Organ Monk: American Standard-- Greg Lewis

This is the third stirring Organ Monk CD from organist Greg Lewis, but the first to focus on ten standards that Thelonious Monk enjoyed playing and mostly recorded, rather than on the pianist's own compositions. One may wonder in listening to the Organ Monk albums what Monk might have sounded like if he had taken up the organ, for Lewis' daring arrangements and brash performing style expand the music sonically and harmonically in ways that could easily have appealed to Thelonious. Deservedly returning from Organ Monk: Uwo In the Black are tenor saxophonist Reggie Woods and guitarist Ron Jackson, the latter also having appeared on volume one, simply titled Organ Monk. Supplementing their commitment and understanding are two newcomers, veteran trumpeter Riley Mullins (Illinois Jacquet, Frank Foster, Roy Hargrove, David Murray, Wynton Marsalis), and Lewis' comrade-in-arms out of their New York stomping grounds, drummer Jeremy "Bean" Clemons, who adeptly succeeds Cindy Blackman and Nashiet Waits from the first two Organ Monks.

The quintet starkly bites off the theme of "Liza," and then Woods jets off into a churning and involving solo, followed by Mullins in lusty, exclamatory fashion. Meanwhile, Lewis' comping and Clemons relentless ever-shifting input are things to behear. The organist spiritedly caps it all off with an alternatively gliding and jabbing improv. For "Lulu's Back In Town," the leader's wily opening toys with the initial few notes of the melody before finally giving way to the tenor-trumpet recital of the theme, although he takes on the bridge himself. Mullins displays both his chops and unpretentious expressiveness in his statement, while Woods testifies with bluesy runs and guttural voicings. Lewis never loses sight of the theme in his provocative, tonally varied exploration. Off-kilter harmonies and rhythms characterize the delivery of "Nice Work If You Can Get It," leading to a rather mellow start by Mullins that becomes more intense as he continues on. Woods bounces delightfully from one differentiated phrase to another in his compelling solo, here as elsewhere his own man. Lewis' turn retains the freshness of the initial theme arrangement, his runs and soundscapes restlessly and productively probing.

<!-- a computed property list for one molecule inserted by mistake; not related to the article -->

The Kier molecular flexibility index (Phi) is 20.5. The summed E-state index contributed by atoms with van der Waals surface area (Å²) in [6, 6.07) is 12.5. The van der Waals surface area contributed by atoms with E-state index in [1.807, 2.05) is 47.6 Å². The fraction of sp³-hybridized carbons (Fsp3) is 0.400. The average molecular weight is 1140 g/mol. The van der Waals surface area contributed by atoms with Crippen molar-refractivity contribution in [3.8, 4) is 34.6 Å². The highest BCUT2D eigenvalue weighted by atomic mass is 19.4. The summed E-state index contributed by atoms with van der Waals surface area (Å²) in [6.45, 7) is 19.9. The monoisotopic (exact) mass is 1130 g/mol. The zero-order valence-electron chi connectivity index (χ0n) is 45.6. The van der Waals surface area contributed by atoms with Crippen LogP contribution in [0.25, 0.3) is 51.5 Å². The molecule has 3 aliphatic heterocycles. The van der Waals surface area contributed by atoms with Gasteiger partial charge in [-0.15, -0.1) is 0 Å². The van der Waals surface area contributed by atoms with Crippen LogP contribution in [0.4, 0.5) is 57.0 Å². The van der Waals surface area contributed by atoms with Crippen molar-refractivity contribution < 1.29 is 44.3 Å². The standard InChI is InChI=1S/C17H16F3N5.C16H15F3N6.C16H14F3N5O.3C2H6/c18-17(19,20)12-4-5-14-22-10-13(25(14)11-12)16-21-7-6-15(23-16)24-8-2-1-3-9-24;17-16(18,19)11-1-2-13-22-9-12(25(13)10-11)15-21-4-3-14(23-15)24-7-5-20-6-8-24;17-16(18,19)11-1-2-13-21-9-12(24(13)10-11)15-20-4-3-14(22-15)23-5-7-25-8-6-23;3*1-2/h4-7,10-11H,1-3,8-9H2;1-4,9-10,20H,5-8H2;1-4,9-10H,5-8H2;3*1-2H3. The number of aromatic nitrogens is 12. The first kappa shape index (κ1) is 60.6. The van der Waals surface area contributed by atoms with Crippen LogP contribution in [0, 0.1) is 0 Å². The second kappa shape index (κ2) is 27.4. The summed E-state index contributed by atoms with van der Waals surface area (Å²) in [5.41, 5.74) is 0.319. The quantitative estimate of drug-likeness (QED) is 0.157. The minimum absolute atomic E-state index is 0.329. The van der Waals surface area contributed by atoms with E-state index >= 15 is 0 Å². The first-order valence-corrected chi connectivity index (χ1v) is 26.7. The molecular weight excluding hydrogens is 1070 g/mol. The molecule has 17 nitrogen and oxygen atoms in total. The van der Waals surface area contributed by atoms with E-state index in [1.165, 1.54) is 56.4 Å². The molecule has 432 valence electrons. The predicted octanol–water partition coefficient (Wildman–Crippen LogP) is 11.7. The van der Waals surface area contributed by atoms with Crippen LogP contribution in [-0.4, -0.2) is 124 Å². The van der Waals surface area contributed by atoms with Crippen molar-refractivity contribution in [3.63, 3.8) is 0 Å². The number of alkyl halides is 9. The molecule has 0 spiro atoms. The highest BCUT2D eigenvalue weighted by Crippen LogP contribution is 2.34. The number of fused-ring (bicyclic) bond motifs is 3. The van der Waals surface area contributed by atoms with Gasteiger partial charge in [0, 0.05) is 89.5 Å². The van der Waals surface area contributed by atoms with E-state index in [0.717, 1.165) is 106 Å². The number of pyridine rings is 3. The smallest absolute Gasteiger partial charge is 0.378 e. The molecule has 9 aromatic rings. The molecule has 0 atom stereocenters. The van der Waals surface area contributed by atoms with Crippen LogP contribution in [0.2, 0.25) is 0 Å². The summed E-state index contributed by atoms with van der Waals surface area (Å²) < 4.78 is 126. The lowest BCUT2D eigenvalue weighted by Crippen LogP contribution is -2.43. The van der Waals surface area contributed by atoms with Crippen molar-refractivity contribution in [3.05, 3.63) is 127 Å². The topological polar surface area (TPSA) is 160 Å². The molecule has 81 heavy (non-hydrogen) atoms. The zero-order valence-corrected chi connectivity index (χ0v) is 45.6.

Lewis' sustained church organ tones precede another cleverly orchestrated theme portrayal of "Dinah," and Mullins' warm and lyrically articulate solo launches a captivating series, with Woods sly and brawny, and Lewis skillfully blending tonal effects and apt motifs, as Clemons never flags in his inventive responses. "I Should Care" finds Lewis' dark, elongated notes setting up Mullins' glowing Clifford Brown-influenced interpretation of the melody and his extended, sinuously delineated assertion. Lewis answers with a more concise solo laden with majestic harmonies prior to Mullins' forceful reprise. The organist plays the verse of "Tea for Two" with tongue-in-cheek fidelity and rigidity before he and Clemons attack the melody with rhythmic abandon. Lewis offers a songful and absorbing solo, seconded by Jackson's glittering, multi-textured approach. Going it alone on "Don't Blame Me," Lewis and Clemons make clearly evident their exceptional chemistry. Just 2:05 of theme with embellishments, legato organ contrasting sharply with stabbing percussion.

Brooding Lewis and splashing Clemons begin "Everything Happens to Me," with Woods then entering deeply earnest on the theme. His tenor solo is balladry at its finest, arpeggios and winding lines galore, with a romantic bent. Lewis succeeds him with a cavernous bottom accentuating his soulful phrases and reverberating chords. Tenor and organ together take the reprise to great emotional heights. Lewis takes the melody of "Just a Gigolo" with harmonic acuity and ingenuity, prefacing Jackson's pliant, swinging excursion that features attractively etched chords. The organist's solo scampers and wails right into his sudden, swelling, and succinct recap. "Between the Devil and the Deep Blue Sea" is given an epic 13-minute treatment, brilliantly and uniquely arranged. Pulsating, ongoing sonar-sounding guitar, warped tenor-trumpet expositions of the melody, and boldly inquisitive improvisations from Woods and a muted Mullins, are buoyed by the hypnotic undercurrent of Jackson, eerie Lewis, and flailing Clemons. Lewis' own solo builds inexorably with a broiling fervor.

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Scott Albin